Q: How do you get the PivotTable to show the missing dates in your data?
A: Not as easily as it should be, but here are a couple of workarounds you can use.
Option 1: If you don’t care how Excel formats your dates
The limitation of this option, as you will see, is that when Excel groups days in a PivotTable it shows the date formatted as “d-mmm” and you cannot change it 🙁
Note: I presume in the US it formats them as mmm-d but I cannot easily check.
Below is my data (loosely based on Phil’s triathlon training regime!), and you can see that there are missing dates for the month of March because he doesn't train everyday:
A regular PivotTable will only display the dates present in the source data. If you want to display the missing dates for March you need to take the following convoluted steps:
- Right-click one of the date row labels in the PivotTable > select Group > Days and Months:
- Next right-click one of the date row labels in the PivotTable > select Field Settings > Layout & Print tab > check the ‘Show items with no data’ box.
Tip: The ‘Show items with no data’ can be applied to any row label, not just dates. For example, let’s say you have data for regions A, B, C and D but B and C are not appearing in the PivotTable Report because they have no data for the filters you have applied, if you select the ‘Show items with no data’ option they will be included in the PivotTable Report with blanks/zeroes.
- Now your PivotTable will display every date in the year – annoying I know. To fix this drag the Months field into the Filters area of your PivotTable:
- From the Months filter select the months you want to display in your PivotTable – for me this is March.
Now I have my PivotTable with the missing dates represented as I want…... well, almost – see Gripes below:
Gripes with this Method
- I can’t stipulate the range for my missing dates so I end up with a load of dates I might not want. To fix it I have to apply a workaround which are steps 3 and 4 above. I suppose it’s not that bad, but I think it could and should be better.
- My second gripe, and this is much more serious, seriously, I cannot choose how I want to format the dates in my PivotTable. I am stuck with d-mmm (if you’re in the U.S. it might be mmm-d for you), which is very annoying.
Now, depending on what you want to use the data for, it might not be that big a deal, but I want to put it into a PivotChart (which I’m not a fan of anyway as they’re too limited) and the dates are too big to fit horizontally, plus I’d like to know what day of the week I’m looking at, but I can’t so I’m stuck with a horizontal axis like this:
When what I want is a nice uncluttered horizontal axis more like this (a technique I teach in my Excel Dashboard course):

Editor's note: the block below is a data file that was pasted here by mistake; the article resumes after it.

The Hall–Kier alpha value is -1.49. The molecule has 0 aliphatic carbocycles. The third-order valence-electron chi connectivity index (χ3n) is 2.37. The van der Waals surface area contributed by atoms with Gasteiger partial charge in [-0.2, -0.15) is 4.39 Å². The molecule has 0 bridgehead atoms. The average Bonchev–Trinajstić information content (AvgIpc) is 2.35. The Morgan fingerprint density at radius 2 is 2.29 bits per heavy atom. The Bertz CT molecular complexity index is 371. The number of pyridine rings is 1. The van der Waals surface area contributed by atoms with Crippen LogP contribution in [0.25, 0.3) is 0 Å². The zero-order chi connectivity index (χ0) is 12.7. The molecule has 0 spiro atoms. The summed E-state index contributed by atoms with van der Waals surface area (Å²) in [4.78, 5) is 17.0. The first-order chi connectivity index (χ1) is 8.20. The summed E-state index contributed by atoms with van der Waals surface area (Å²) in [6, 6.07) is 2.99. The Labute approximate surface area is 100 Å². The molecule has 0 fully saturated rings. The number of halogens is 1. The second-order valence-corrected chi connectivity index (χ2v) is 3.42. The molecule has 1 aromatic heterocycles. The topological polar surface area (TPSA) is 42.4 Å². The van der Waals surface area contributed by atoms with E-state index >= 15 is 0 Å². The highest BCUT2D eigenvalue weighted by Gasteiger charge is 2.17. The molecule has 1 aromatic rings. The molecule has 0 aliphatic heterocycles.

I know I can add columns to my source data for the day and month fields, but the point is I shouldn’t have to, damn it!
Option 2: If you want to control how Excel formats your dates
Now, since I’m fussy about how my dates are formatted I prefer this method but it’s not ideal either.
- The trick here is to add dates to your PivotTable source data for every day in the period you want, so for me I want to see every day in March 2014 represented so I’ve added dates to the bottom of my date column for every day in March using AutoFill (see rows 28:58 below):
Note: You'll notice that I've added dates I already have. This is because the quickest way to add all the missing dates is to use AutoFill to create a list of dates from March 1 to 31.
It doesn’t matter that I’m repeating some dates; since they don’t have any data against these records they aren’t going to affect the values in my PivotTable Report, but they will allow me to use the ‘Show items with no data’ option without the need to Group my dates like I had to in option 1. This also means I have more options when it comes to formatting my dates.
- Once you’ve built your PivotTable you can format the date row labels: in the Field list click on the down arrow beside ‘Date’ and select ‘Field Settings’, then click on the ‘Number Format’ button in the bottom left of the Field Settings dialog box:
- Choose from the default ‘Date’ formats or set your own ‘Custom’ format:
Now you have a simpler PivotTable (no filters) with dates formatted the way you want, like this:
And while you still can’t get your horizontal axis like my preferred chart above (one case in point for why I don't like PivotCharts), you can change the axis label frequency to every 7 days and add tick marks for the days so it’s a bit less cluttered, although I’m not sure it’s any easier to read than the default vertical labels 🙁
[Update] Option 3 - Solve Axis Formatting Issues with a Helper Column
This technique is from Roger Govier, Microsoft Excel MVP and Consultant at Technology4U.co.uk.
Roger gets around the axis label problem with a helper column (B) in the source data. You can see in the Formula Bar below he has used the TEXT function (primarily) to create a text string comprising of the day number and first letter of the day, which is cleverly wrapped onto two lines using CHAR(10).
Note: Apply 'Wrap Text' format to column B of your Table if you want to see your date text string formatted as per the image above, i.e. with the date number above the letter for the day. However, this is not necessary for the PivotChart since it wraps the text because we have used the CHAR(10) character in the text string. More on that formula below.
This allows us to create a chart like the one below with the horizontal axis labels formatted the way I want, AND in a PivotChart to boot:
Let's understand the components of the formula in column B:
The ampersand (&) allows us to join text strings together in the one formula. More on joining text here.
I'd like to say a big thank you to Roger Govier for sharing this tip.
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